Gazing back a century to 1917 it’s almost impossible to use the right lens. Rather than focusing on the future they didn’t yet know – computers, phones, air travel for the masses, television, video cameras, full carbon bikes that are 100% pure carbon, or even bicycles with gears – it’s a lot easier to focus on what their recent past was. The year 1917 was only fifty-two years after the Civil War. 1865 was to them as 1965 is to us: Recent history to most, living history to many, and still redolent with personal recollection and experience.
Americans were still struggling with the awesome weight of understanding the Thirteenth and Fourteenth Amendments to the U.S. Constitution: Blacks were people, citizens, the equal of whites, and entitled to the same rights. Much of that “understanding” though involved a low-grade, unending war against implementing those guarantees, and no place was a more bitter battleground than the U.S. Supreme Court.
Joseph McKenna, Oliver Wendell Holmes, William Day, Edward Douglass White, Willis Van Devanter, Mahlon Pitney, James Clark McReynolds, and John Hessin Clark were on the U.S. Supreme Court when lawyers argued Buchanan v. Warley. All were northerners except for McReynolds (Kentucky), and White (Louisiana). Louis Brandeis had not yet been confirmed at the time of oral argument and was nominally from Kentucky, but raised in a Jewish family from Prague that valued German culture and that prized Schumann and Schiller as dinner time conversation topics, it’s safe to say that his childhood had little in common with the redneck state in which he was raised.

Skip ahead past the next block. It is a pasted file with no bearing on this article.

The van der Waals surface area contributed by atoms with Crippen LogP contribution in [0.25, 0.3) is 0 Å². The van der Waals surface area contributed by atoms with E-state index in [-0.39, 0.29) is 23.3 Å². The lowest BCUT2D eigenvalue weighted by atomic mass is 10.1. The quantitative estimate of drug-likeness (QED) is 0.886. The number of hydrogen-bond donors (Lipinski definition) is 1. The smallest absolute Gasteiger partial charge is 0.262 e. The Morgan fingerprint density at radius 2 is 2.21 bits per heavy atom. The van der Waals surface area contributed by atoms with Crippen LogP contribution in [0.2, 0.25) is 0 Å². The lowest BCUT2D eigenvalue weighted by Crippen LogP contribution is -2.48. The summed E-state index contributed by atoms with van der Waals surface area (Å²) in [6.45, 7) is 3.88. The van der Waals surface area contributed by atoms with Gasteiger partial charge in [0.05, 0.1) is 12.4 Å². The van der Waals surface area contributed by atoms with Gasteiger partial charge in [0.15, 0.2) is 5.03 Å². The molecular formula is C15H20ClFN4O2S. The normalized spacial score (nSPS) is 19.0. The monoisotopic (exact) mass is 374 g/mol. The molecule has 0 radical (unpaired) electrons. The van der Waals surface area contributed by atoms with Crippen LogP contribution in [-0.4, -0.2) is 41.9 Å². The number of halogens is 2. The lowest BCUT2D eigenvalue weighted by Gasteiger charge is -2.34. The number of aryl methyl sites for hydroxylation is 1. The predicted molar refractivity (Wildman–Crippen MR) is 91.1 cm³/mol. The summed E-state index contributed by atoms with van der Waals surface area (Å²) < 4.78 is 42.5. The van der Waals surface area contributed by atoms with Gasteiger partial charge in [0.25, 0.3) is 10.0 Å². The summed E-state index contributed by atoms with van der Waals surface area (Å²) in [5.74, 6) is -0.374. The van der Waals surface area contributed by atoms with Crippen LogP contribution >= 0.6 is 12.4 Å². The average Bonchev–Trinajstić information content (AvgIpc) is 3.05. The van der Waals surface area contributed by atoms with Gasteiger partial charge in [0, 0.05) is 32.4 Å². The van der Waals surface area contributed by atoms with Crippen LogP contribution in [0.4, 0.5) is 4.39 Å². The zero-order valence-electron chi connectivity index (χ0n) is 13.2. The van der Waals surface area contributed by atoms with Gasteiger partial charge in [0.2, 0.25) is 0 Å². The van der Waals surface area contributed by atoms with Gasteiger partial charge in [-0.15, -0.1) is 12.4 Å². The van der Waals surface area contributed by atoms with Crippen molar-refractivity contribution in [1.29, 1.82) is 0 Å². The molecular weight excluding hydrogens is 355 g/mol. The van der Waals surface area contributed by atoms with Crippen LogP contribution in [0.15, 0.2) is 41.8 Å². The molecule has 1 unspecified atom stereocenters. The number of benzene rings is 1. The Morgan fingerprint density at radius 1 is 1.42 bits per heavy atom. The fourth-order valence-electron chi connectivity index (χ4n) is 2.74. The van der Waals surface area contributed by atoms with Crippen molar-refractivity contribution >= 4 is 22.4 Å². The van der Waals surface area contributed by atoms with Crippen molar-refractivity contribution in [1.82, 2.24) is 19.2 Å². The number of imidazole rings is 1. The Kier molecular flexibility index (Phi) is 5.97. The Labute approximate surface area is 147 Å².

This constellation of justices, that included two of the greatest jurists to ever sit on the court, rendered the opinion in Buchanan v. Warley, which confronted a simple issue: Can a white man sell property to a black man even though the city of Louisville had an ordinance prohibiting it? It was a test case set up by the NAACP to fight the new wave of segregation that was crashing like a giant close-out over the cities that were absorbing the great black migration from south to north.
Justice William Day, writing for the majority, was no slouch. In his nineteen-year tenure on the court he penned over four hundred opinions, of which only eighteen were dissents. He was an enemy of large corporations and voted with antitrust majorities throughout his time as a justice. But it was nonetheless surprising when he ruled that ordinances prohibiting blacks from owning property in white neighborhoods were unconstitutional.
The decision sent shock waves through the nation. It was the first time in the prior thirty-eight cases that had come before the court regarding civil rights that the court had ruled in favor of blacks. And although the racist south was most deeply entrenched fighting the Fourteenth Amendment, few if any northern or western communities in America wanted to integrate either, and a quick review of PV Estates’ 2010 census data shows that for this enclave at least, little has changed. “If you’re black, oh brother, get back, get back, get back.”